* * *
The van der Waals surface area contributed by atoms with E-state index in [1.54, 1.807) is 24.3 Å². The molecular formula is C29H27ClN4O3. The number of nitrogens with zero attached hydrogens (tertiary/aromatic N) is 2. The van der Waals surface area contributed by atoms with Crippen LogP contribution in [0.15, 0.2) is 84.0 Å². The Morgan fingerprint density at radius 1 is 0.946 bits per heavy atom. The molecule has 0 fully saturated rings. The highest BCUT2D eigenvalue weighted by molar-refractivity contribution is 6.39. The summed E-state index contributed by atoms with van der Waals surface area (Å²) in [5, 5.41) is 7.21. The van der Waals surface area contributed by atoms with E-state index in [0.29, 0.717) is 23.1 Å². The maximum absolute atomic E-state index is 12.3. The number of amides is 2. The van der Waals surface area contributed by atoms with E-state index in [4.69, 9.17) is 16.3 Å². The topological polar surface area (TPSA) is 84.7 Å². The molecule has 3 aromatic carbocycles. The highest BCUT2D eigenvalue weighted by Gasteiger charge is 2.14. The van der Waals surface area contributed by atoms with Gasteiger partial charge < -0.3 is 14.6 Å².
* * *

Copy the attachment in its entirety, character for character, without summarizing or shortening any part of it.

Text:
The van der Waals surface area contributed by atoms with E-state index in [1.54, 1.807) is 24.3 Å². The molecular formula is C29H27ClN4O3. The number of nitrogens with zero attached hydrogens (tertiary/aromatic N) is 2. The van der Waals surface area contributed by atoms with Crippen LogP contribution in [0.15, 0.2) is 84.0 Å². The Morgan fingerprint density at radius 1 is 0.946 bits per heavy atom. The molecule has 0 fully saturated rings. The highest BCUT2D eigenvalue weighted by molar-refractivity contribution is 6.39. The summed E-state index contributed by atoms with van der Waals surface area (Å²) in [5, 5.41) is 7.21. The van der Waals surface area contributed by atoms with E-state index in [0.29, 0.717) is 23.1 Å². The maximum absolute atomic E-state index is 12.3. The number of amides is 2. The van der Waals surface area contributed by atoms with E-state index in [4.69, 9.17) is 16.3 Å². The topological polar surface area (TPSA) is 84.7 Å². The molecule has 3 aromatic carbocycles. The highest BCUT2D eigenvalue weighted by Gasteiger charge is 2.14. The van der Waals surface area contributed by atoms with Gasteiger partial charge < -0.3 is 14.6 Å².